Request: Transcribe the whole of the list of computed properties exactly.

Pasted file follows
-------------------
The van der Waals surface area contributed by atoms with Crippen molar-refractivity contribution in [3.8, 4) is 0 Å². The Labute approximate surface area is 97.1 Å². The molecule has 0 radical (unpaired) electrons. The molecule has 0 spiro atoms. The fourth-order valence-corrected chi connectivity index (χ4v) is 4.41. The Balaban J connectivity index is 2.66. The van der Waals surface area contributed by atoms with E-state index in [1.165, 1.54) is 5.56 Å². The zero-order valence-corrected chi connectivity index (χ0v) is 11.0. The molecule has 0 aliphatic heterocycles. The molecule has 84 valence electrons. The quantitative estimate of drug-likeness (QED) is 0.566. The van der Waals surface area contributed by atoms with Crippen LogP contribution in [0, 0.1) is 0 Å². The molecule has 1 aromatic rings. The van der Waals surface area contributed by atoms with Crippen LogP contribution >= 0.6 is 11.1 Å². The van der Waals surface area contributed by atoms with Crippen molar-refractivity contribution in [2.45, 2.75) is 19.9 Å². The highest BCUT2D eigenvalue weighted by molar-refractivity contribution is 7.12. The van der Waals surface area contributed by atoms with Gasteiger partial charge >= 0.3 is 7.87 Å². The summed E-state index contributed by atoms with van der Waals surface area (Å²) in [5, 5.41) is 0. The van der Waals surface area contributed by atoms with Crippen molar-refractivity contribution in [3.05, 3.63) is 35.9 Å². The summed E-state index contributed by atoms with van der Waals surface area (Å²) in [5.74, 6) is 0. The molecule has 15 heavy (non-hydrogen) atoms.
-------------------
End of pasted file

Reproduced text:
The van der Waals surface area contributed by atoms with Crippen molar-refractivity contribution in [3.8, 4) is 0 Å². The Labute approximate surface area is 97.1 Å². The molecule has 0 radical (unpaired) electrons. The molecule has 0 spiro atoms. The fourth-order valence-corrected chi connectivity index (χ4v) is 4.41. The Balaban J connectivity index is 2.66. The van der Waals surface area contributed by atoms with E-state index in [1.165, 1.54) is 5.56 Å². The zero-order valence-corrected chi connectivity index (χ0v) is 11.0. The molecule has 0 aliphatic heterocycles. The molecule has 84 valence electrons. The quantitative estimate of drug-likeness (QED) is 0.566. The van der Waals surface area contributed by atoms with Crippen LogP contribution in [0, 0.1) is 0 Å². The molecule has 1 aromatic rings. The van der Waals surface area contributed by atoms with Crippen LogP contribution >= 0.6 is 11.1 Å². The van der Waals surface area contributed by atoms with Crippen molar-refractivity contribution in [2.45, 2.75) is 19.9 Å². The highest BCUT2D eigenvalue weighted by molar-refractivity contribution is 7.12. The van der Waals surface area contributed by atoms with Gasteiger partial charge >= 0.3 is 7.87 Å². The summed E-state index contributed by atoms with van der Waals surface area (Å²) in [5, 5.41) is 0. The van der Waals surface area contributed by atoms with Crippen molar-refractivity contribution in [3.05, 3.63) is 35.9 Å². The summed E-state index contributed by atoms with van der Waals surface area (Å²) in [5.74, 6) is 0. The molecule has 15 heavy (non-hydrogen) atoms.